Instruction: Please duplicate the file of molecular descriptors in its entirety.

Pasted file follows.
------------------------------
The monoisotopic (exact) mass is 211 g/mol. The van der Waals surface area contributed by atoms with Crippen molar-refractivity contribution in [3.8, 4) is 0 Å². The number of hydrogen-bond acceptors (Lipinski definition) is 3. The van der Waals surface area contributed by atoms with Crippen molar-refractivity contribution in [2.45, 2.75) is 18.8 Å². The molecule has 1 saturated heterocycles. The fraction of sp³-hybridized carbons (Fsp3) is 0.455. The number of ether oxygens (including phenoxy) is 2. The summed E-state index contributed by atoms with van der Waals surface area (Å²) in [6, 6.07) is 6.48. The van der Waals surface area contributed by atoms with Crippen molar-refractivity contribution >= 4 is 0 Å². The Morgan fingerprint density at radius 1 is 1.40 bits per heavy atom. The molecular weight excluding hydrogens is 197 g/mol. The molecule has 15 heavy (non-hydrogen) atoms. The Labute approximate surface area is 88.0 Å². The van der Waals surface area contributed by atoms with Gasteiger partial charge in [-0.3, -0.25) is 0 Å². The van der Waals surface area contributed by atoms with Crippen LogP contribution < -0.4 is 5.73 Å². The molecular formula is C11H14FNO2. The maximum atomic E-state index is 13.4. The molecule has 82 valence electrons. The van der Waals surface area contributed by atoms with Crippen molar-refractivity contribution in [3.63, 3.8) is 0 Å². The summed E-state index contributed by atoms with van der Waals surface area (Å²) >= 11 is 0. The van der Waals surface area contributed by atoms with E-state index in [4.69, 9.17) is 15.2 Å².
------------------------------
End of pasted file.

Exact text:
The monoisotopic (exact) mass is 211 g/mol. The van der Waals surface area contributed by atoms with Crippen molar-refractivity contribution in [3.8, 4) is 0 Å². The number of hydrogen-bond acceptors (Lipinski definition) is 3. The van der Waals surface area contributed by atoms with Crippen molar-refractivity contribution in [2.45, 2.75) is 18.8 Å². The molecule has 1 saturated heterocycles. The fraction of sp³-hybridized carbons (Fsp3) is 0.455. The number of ether oxygens (including phenoxy) is 2. The summed E-state index contributed by atoms with van der Waals surface area (Å²) in [6, 6.07) is 6.48. The van der Waals surface area contributed by atoms with Crippen molar-refractivity contribution >= 4 is 0 Å². The Morgan fingerprint density at radius 1 is 1.40 bits per heavy atom. The molecular weight excluding hydrogens is 197 g/mol. The molecule has 15 heavy (non-hydrogen) atoms. The Labute approximate surface area is 88.0 Å². The van der Waals surface area contributed by atoms with Gasteiger partial charge in [-0.3, -0.25) is 0 Å². The van der Waals surface area contributed by atoms with Crippen LogP contribution < -0.4 is 5.73 Å². The molecular formula is C11H14FNO2. The maximum atomic E-state index is 13.4. The molecule has 82 valence electrons. The van der Waals surface area contributed by atoms with Crippen molar-refractivity contribution in [3.63, 3.8) is 0 Å². The summed E-state index contributed by atoms with van der Waals surface area (Å²) >= 11 is 0. The van der Waals surface area contributed by atoms with E-state index in [4.69, 9.17) is 15.2 Å².